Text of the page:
Alan says his newer pastels have been influenced by the technique of David Blackburn, a contemporary of David Hockney: 'Seeing his work gave me itchy fingers'. But Alan's pastels have a style all of their own combining a sense of the geometry of scenes with his trademark sensitivity when it comes to landscape and light.
It is fascinating to see how Alan embraces versatility, working with subtle sepia tints or pastel colours as in the misty Lathkill Dale scene achieved with wet on wet watercolour, or else changing tack completely to come up with vibrant oil paintings such as his Moorland Drama picture at the top of the stairs alive with purples, blues and yellows. Some of his paintings are totally representational whilst others veer excitingly into abstraction. Above all, he never stands still and he likes to experiment.
One of the great assets of this exhibition is that you not only meet the artist who is happy to talk about his work, but you get to see his upstairs studio with its inspiring views over Buxton. An excellent portrait on an easel points to yet more possible directions and it is fun to see a work in progress - a bold oil of trees - with its colours squeezed out on a pallet ready for use.
This really is a great opportunity to meet this justly acclaimed artist and see his works in situ, so do take the short walk to see him, following the signs to the newly revamped Poole's Cavern, another Fringe venue and well worth a visit while you are at it.
After involvement of several years the Bookstore at Brierlow Bar makes a further foray into Fringe activities. This time in the form of their Fringe Photographic Competition. Open to all-comers the competition had three themes; Wild Nature, Industrial Archaeology and Landscape.
Although the number of entries was small, the quality was not diminished, with each of the winning entries showing some measure of both skill and interpretation. The winner of the Landscape section was a shot of that oft photographed local scene Chrome Hill in winter. In the other categories it was nice to see images of the remains of mining activity in Lathkill Dale, normally associated with natural beauty were to the fore.
The exhibition places images in and around the shelves, hopefully it seems, tempting the browser. If anything the pictures could benefit from framing and a little information for the interested viewer. However, this is the first of what is hoped to be many more exhibitions and I for one look forward to the next!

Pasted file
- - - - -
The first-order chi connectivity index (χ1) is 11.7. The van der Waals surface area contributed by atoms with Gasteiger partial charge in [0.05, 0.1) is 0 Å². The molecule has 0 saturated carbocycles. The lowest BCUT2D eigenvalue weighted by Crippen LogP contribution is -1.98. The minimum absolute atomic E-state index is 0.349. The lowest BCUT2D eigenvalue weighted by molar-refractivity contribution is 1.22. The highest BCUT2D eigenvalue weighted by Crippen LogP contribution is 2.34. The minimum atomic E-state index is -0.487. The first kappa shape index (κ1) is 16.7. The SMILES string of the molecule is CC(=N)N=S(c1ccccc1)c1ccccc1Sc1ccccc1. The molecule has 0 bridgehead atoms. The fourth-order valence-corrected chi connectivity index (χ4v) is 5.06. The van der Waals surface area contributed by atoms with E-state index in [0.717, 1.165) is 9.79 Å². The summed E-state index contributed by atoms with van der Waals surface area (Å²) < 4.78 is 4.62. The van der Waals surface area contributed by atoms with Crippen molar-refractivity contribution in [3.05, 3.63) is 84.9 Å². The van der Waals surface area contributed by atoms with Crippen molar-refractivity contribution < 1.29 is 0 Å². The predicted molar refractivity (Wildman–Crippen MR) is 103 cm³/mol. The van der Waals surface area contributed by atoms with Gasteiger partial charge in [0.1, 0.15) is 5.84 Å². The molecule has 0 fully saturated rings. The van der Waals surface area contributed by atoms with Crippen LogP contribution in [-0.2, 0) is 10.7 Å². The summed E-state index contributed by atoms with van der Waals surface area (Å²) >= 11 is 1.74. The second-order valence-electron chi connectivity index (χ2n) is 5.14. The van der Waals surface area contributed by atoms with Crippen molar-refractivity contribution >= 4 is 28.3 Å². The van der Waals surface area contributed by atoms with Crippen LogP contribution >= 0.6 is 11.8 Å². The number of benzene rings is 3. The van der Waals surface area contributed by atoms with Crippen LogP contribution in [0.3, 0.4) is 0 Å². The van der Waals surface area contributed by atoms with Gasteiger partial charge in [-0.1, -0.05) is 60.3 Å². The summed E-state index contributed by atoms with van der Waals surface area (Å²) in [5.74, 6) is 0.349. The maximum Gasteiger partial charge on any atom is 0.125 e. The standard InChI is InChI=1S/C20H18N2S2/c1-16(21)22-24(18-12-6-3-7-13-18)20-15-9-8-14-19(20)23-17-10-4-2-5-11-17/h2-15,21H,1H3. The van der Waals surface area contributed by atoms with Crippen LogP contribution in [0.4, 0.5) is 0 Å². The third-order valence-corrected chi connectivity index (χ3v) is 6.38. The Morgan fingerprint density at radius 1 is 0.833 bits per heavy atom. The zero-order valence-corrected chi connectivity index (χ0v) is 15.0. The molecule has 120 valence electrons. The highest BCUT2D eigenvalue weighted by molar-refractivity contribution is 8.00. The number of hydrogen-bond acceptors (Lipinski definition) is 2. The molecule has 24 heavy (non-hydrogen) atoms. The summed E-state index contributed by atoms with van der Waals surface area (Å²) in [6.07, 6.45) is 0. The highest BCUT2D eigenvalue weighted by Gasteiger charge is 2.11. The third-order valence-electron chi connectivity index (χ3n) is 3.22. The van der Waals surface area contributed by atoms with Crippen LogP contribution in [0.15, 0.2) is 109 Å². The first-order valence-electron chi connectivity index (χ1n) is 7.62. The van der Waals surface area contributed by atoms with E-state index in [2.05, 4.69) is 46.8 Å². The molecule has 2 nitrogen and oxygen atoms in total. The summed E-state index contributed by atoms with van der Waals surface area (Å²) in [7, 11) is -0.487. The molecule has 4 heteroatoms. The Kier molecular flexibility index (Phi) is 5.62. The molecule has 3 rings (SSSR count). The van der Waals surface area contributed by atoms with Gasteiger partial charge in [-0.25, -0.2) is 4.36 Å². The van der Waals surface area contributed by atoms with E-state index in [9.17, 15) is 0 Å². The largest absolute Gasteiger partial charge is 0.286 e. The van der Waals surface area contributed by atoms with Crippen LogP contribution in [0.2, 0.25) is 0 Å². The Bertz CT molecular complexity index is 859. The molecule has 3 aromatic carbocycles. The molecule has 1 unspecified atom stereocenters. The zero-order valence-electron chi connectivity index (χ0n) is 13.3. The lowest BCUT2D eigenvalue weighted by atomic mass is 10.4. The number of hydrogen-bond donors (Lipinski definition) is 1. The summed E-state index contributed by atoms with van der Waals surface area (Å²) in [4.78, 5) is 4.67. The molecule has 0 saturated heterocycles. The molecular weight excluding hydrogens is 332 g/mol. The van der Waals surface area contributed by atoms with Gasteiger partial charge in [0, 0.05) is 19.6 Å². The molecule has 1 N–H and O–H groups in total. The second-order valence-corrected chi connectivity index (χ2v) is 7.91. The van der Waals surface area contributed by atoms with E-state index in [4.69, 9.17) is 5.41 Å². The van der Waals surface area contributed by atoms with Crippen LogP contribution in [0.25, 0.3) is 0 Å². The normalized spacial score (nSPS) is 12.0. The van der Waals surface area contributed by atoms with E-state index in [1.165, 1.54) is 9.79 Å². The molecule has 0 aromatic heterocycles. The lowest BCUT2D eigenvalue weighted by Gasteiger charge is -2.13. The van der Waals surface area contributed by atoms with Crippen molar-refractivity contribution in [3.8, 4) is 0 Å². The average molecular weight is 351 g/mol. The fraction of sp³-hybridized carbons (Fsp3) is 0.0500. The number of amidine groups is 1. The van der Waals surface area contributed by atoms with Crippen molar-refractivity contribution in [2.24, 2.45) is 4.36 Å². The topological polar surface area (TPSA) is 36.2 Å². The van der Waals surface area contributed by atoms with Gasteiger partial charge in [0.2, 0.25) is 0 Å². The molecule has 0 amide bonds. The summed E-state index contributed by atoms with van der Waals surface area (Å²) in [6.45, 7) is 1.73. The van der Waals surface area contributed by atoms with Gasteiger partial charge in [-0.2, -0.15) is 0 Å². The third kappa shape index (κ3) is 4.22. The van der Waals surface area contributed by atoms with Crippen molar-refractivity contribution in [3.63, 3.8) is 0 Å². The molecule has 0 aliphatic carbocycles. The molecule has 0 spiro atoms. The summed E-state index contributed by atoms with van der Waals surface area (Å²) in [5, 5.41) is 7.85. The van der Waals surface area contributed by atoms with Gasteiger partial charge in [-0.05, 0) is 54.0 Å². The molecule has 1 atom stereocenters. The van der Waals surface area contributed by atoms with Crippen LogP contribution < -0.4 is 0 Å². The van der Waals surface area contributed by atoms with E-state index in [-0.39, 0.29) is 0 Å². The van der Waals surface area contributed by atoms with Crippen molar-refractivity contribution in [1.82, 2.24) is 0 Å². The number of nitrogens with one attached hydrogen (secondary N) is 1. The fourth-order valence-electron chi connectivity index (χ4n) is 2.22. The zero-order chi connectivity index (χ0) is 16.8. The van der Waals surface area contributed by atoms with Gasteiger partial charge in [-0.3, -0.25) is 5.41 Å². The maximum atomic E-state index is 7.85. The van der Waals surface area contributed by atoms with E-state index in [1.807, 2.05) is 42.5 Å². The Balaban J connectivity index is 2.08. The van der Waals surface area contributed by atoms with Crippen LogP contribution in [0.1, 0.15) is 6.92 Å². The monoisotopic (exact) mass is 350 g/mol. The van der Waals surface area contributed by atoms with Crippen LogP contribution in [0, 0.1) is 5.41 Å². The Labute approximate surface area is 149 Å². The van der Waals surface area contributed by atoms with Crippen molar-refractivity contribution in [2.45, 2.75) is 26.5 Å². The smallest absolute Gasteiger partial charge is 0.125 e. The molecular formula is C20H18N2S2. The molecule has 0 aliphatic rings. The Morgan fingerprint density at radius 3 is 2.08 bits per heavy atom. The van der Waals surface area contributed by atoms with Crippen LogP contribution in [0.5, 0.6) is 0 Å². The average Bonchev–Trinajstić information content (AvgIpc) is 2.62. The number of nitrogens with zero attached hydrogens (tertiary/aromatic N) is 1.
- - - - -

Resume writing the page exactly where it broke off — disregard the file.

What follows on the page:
at The Place, Market Street; every day during restaurant opening hours check on 01298 214565
Child psychologists claim that the pattern of the human face - the configuration of eyes, nose and mouth - is essentially fascinating and absorbing. Pretty much from birth, babies find the face of their primary carer (mother usually) of compelling interest.
As we grow older we are less inclined to stare at the faces of others. However fascinated we may be by others, it is socially unacceptable to be obviously engrossed by others' faces. Sue Mortin's paintings are challenging in a number of ways.
She paints faces that are relatively two-dimensional and similar in pattern and structure. She paints with boldness, confidence and urgency. Her paintings are on the one hand compelling - they address us directly and appeal to basic instincts - but on the other hand they are disquieting because they urge you to do what you are told you should not. Many of the clues of non-verbal communication on which we depend to understand the meaning of a face are missing. These faces have to be comprehended in other ways.
Sue's work also asks questions about the purpose of art and the way in which it has been intellectualised. Much artwork in galleries requires some understanding of art history and the relationship of one movement to another. Sue's paintings come from fundamental sources. She uses the term 'mystical'; not everyone will feel comfortable with that, but everyone will have a sense for the meaning of what they see.
One of the annual treats of the Buxton Fringe calendar is surely the Derbyshire Open. Buxton Museum & Art Gallery's exhibition of the work of local artists always contains much to enjoy and this year is no exception. Personally I'm a fan of bold composition and strong colour, and my personal tastes amongst the works on display reflects that - Veronica Snook's arresting oil Portrait of Alexandra, Alison Toothill's oil landscape, Win Hill, Ken Spencer's dramatic acrylic rendering of The Foundry, John Rattigan's stylish Crowd No 2, and Lucy Gell's comedic silkscreen monoprint Hen all caught my eye. But these were just a few of the striking and memorable works on display, both by young and old. As always, the Derbyshire Open is well worth a visit.
For a heady mix of textiles, ceramics, chocolate, wood, silver and glass in the magnificent setting of the Devonshire Dome, head to the Great Dome Art Fair as one of the treats of the last weekend of the Fringe.
Seeing the exhibits, you begin to appreciate the diversity of talent and businesses that operate in the area, and it would be unfair to pick any one out above the others. Going round, we sampled chocolate, bought some cards and jewellery and watched a stunning candlestick demonstration. We thoroughly enjoyed ourselves and have some treasures to remember the event by - although the chocolate isn't going to last long!
MAC & HJB